Here is a new twist on traditional self portraits!
Children love themselves! We know, according to early childhood theorists, that young children first focus on themselves before focusing on others. Traditionally, we ask children to represent their likeness through drawing.
In this invitation, we are giving the children the opportunity to sculpt a portrait out of clay.
Using different materials to represent the same thing in different ways requires flexible thinking. This is a great cognitive skill. It also requires different fine motor movements, which is ultimately great for building those writing skills in the future.
What you need:
- mirror for each child (I bought ours at the Dollar Tree)
- air hardening natural clay (you can get some here at this referral link)
- paper to use as a base
- small bowl of water
- clay tools, optional (you can get some here at this referral link)
How to Play:
Give each child a mirror and a piece of paper as a base. Cut a small slab of clay for each child. Encourage children to look at their faces. What do they see? Eyes? Ears? Nose? Can they make that with the clay?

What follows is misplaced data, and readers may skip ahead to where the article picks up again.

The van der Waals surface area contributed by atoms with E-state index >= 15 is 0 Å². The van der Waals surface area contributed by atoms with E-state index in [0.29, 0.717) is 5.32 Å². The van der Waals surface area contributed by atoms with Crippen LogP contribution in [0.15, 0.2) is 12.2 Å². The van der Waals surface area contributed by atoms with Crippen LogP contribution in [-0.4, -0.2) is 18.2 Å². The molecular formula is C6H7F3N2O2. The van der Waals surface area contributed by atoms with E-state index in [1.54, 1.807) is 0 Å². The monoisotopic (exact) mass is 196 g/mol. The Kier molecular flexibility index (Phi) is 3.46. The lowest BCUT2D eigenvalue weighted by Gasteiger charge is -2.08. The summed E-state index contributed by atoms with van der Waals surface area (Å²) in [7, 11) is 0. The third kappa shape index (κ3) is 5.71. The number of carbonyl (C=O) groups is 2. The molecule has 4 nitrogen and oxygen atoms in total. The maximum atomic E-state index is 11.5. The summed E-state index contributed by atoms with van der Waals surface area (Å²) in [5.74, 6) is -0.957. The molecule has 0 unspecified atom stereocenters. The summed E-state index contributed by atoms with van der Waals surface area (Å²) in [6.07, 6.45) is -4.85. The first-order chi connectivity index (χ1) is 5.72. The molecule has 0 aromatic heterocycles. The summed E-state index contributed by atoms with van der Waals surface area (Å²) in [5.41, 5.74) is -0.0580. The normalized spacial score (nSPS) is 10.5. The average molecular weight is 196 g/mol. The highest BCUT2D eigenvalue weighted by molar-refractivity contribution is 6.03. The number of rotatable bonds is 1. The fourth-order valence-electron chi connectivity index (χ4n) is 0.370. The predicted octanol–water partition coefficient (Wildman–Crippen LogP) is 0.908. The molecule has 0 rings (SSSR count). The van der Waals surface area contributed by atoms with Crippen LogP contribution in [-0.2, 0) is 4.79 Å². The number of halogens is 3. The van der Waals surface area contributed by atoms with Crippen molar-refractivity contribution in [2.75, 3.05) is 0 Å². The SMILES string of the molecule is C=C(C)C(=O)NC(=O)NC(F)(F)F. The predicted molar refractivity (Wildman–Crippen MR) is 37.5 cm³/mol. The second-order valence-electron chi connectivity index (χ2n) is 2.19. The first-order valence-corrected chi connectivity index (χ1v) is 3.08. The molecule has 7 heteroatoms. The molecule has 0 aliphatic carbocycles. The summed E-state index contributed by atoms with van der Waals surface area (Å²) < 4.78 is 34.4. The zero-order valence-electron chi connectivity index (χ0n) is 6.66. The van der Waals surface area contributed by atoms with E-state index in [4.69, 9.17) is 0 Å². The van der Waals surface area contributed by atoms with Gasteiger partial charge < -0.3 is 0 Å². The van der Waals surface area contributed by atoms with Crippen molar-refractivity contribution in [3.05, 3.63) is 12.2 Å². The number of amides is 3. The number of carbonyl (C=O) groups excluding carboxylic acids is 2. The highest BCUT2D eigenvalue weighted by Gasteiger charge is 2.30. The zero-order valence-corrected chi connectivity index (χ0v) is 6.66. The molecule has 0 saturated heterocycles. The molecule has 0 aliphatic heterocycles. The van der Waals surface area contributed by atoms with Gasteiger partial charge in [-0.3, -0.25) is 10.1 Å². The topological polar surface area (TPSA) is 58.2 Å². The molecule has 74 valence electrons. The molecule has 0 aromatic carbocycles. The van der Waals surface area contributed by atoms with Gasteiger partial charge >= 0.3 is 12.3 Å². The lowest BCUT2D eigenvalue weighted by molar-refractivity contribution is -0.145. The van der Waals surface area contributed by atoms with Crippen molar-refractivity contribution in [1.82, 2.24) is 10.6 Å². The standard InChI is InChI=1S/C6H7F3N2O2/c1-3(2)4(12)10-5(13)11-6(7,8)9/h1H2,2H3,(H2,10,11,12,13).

You may want to show children how to make spheres and coils out of the clay. If they ask for tools, you can give them traditional tools or toothpicks.
Take a photograph their finished product! The clay will self-harden but it often become brittle and breaks easily over time.
I love watching the progression of understanding as children discover their reflection and how to represent this using the clay.
Quinlan first picked apart her slab of clay to make smaller pieces. She almost seemed to be more interested in her reflection than she was in making a representation. After spending several minutes (about 5) exploring what the inside of her mouth looked like, she created this...
Quinlan combined all the small pieces of her clay to create the outline of her face. She knew she needed two eyes. She decided to make a coil for the left side of her face, because her hair covers her ear on that side.
Everyone in the family took turns making their self portraits.
Do you want to see the children in action? See the video below:
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